Because Young comes cheap.

Oh, already mentioned that.

Monday, December 8, 2008

My Maddux memory

Greg Maddux retired Monday. He was the greatest pitcher of this generation and the greatest of any generation.

His numbers are staggering: 355 wins, the second most by a right-hander; 10 plus wins for 20 straight seasons; less than 1,000 walks and more than 3,000 strikeouts.

Here is my Maddux memory:

It was July 18, 2000 at Tropicana Field. Maddux was carving up the Devil Rays on his way to another complete game for the Braves when he faced Jose Canseco in the ninth and drilled Canseco in the butt. At least it was a drilling as far as Maddux was concerned.

Canseco was stunned.

“Me?” he kept asking as he looked toward the mound.

Yes, you.

The Rays pitchers had been hitting Braves batters during the three-game series.

Maddux hit Felix Martinez earlier in the game as sort of a, “Hey. C’mon guys.”

Nope, the Rays hit Walt Weiss again, the second time in the game.

So in the ninth with the game well in hand, Maddux drilled Canseco, who, at the time, was the Rays best player.

Canseco finally walked to first base while Rays manager Larry Rothschild argued Maddux should have been kicked out for throwing at a batter.

Get real, Larry. He’s Greg Maddux.

After Rothschild was tossed, Maddux went back to work and finished off the Rays.

Just another day at the office for the hall of famer.

Friday, December 5, 2008

Rays sign three minor leaguers

The Rays made a couple of minor news Friday, signing right-handed pitcher Jason Childers, right-handed pitcher Jeremy Cummings and outfielder/first baseman Chris Richard to minor league contracts with invites to major league spring training.

Childers, 33, was an International League midseason All-Star in 2008 for Triple A Charlotte, an affiliate of the Chicago White Sox. He went 4-2 with a 1.22 ERA, converted all 17 save chances, and held opponents to a .167 average. Childers’ only major league experience came with the Rays in 2006, when he made five relief appearances.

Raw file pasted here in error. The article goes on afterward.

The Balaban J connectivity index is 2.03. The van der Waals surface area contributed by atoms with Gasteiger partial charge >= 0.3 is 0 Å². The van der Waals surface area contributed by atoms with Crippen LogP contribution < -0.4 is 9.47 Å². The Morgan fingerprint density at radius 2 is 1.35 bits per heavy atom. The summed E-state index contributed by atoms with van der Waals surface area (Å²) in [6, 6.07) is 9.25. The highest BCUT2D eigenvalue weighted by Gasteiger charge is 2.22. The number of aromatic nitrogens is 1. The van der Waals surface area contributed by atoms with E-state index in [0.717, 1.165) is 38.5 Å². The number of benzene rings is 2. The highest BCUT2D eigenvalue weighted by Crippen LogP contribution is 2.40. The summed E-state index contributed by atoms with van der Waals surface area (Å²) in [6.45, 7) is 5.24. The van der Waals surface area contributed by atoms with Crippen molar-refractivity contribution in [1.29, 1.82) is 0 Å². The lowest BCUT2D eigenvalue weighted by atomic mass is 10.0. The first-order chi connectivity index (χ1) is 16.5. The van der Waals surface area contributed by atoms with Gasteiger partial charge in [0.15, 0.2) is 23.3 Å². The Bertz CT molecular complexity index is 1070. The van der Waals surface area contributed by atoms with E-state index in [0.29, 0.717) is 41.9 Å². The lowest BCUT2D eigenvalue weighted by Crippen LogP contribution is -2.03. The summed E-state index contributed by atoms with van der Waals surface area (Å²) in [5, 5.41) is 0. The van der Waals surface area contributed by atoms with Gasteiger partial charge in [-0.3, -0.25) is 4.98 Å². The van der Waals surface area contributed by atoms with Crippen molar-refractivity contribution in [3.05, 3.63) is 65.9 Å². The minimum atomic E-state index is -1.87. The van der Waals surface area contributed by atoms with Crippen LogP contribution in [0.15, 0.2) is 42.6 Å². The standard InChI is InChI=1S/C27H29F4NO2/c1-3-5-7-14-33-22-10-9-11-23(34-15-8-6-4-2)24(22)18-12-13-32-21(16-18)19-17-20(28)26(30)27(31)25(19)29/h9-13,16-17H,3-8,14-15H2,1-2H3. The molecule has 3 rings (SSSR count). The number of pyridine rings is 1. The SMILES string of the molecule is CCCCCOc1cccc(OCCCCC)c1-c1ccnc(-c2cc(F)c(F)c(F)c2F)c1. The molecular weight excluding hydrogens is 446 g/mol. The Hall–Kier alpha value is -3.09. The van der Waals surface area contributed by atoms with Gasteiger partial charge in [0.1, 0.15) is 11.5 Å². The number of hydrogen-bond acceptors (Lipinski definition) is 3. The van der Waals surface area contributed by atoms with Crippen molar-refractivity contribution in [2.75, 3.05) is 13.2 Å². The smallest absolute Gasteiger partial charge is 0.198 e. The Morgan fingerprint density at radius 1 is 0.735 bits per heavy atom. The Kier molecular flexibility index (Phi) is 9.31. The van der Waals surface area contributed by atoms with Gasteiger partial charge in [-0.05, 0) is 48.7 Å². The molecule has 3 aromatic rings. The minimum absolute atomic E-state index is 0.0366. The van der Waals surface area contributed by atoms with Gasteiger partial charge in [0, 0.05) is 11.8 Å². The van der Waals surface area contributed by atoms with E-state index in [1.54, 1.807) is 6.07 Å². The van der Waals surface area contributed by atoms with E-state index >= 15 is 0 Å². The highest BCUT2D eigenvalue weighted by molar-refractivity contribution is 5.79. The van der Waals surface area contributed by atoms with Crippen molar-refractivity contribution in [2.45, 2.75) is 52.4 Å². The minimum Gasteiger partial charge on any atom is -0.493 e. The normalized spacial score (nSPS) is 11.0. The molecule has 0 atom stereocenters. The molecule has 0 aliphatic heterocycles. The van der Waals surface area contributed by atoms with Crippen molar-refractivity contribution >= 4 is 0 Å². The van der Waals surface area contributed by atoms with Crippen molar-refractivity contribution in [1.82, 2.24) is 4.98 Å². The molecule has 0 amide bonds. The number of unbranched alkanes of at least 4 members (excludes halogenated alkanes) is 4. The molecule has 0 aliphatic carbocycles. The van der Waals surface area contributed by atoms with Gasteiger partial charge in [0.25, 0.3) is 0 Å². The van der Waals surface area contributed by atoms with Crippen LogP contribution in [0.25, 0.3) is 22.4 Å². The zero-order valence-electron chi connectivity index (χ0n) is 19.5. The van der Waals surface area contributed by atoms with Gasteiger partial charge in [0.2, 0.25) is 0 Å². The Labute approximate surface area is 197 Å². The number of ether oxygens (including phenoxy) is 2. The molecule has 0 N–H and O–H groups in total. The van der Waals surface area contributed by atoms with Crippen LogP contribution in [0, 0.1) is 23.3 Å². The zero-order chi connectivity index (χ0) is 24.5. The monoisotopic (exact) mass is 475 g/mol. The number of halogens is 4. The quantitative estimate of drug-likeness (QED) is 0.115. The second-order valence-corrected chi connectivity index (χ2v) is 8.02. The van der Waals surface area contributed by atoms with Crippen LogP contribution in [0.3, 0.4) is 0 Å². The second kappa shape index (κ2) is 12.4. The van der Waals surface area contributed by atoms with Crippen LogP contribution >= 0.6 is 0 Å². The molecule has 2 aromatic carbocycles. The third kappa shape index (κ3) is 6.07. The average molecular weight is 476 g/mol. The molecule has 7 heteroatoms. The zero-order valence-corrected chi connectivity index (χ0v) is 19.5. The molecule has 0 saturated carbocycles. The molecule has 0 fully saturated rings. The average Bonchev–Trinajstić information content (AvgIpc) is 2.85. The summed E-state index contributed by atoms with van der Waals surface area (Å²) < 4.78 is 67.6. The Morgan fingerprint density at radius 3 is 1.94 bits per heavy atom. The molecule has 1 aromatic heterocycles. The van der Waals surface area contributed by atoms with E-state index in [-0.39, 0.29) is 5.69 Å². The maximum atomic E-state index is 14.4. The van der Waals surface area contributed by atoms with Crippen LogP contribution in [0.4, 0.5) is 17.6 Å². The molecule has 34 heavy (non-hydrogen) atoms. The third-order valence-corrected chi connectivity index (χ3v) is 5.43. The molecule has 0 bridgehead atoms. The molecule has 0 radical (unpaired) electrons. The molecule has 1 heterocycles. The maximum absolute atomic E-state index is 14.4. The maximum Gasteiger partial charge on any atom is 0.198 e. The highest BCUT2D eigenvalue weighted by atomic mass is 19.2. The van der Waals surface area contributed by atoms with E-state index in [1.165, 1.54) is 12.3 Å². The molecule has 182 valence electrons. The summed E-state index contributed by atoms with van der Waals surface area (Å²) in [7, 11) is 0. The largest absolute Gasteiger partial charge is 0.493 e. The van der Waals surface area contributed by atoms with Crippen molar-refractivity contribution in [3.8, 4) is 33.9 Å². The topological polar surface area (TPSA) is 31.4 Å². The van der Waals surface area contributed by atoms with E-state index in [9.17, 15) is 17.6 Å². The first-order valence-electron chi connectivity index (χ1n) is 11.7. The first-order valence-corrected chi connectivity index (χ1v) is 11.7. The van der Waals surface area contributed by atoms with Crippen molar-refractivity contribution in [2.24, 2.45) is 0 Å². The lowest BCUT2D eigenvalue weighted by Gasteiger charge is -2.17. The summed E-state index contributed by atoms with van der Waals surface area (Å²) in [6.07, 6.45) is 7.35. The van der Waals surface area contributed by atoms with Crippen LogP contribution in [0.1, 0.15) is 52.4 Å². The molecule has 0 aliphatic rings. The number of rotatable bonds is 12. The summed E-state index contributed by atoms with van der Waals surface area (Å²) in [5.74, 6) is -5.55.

Cummings, 32, spent the 2008 season with Durham (AAA) where he went 8-3 with a 2.87 ERA and was an IL All-Star. He won a bronze medal as part of the United States Olympic baseball team in Beijing, compiling a 1.80 ERA in 5.0 innings of relief. He pitched briefly for a professional team in Taiwan before signing with the Rays on May 12.

Richard, 34, spent the entire 2008 season with Durham, hitting .293 with 26 home runs and 88 RBI. The left-handed hitter led the Rays organization with 26 home runs (third in the IL) and led the Bulls in RBI. Richard was named an IL All-Star and was the Rays Minor League Player of the Month in May. He has compiled a .258 average with 34 homers and 122 RBI in parts of four major league seasons with the St. Louis Cardinals (2000), Baltimore Orioles (2000-‘02) and Colorado Rockies (2003).

Monday, December 1, 2008

Here's the pitch: Keep Anderson

Brian Anderson said it was like clockwork. Matt Garza would show up for a few innings. Then Scott Kazmir.

Then Andy Sonnanstine.

Then Edwin Jackson.

The Rays pitchers made their way to the clubhouse on nights when they weren’t pitching and spent a few innings watching the game with Anderson, who serves as the assistant to pitching coach Jim Hickey.

There, the pitchers would pick the brain of a pitcher who, as recently as spring training, was one of them.

Anderson arrived in St. Petersburg last February hoping his left elbow had enough life for another season. His work early in camp was along the lines of a rehab, but it was soon accelerated and Anderson found himself pitching in games.

And then the elbow gave out again and the left-hander who was a member of the 2001 World Series champion Diamondbacks, called it a career.

Rays manager Joe Maddon wanted Anderson around and offered him the job as Hickey’s assistant so Anderson could still work with the pitchers.

Judging by how well the Rays pitched this past season I’d say it was a good move.

“We just talk,” Garza said last May. “We talk about what’s going on in the game, my last outing, my next outing, things I can do better. I kind of pick his brains.”

“He was huge,” Kazmir said.

Now, the Rays are looking for a TV analyst to replace Joe Magrane, who is headed to the MLB Network, and Anderson’s name is mentioned among the candidates. Anderson filled in when Magrane left the TV booth in August to help with NBC’s coverage of the Olympic baseball games.

It might be a good idea to take a long look at Anderson.

For one, he was pretty good on the air.

Two, he can still work with the Rays pitchers. Maybe not in the middle of games. It’s unlikely anyone would want to make the climb to the TV booth.

But Anderson can chat with the pitchers before and after games as well as on long flights and over lunch on road trips.

The pitches sang Anderson’s praises last season.

The pitching is what helped carry the Rays to the World Series.

It might be a good idea to keep that combination together.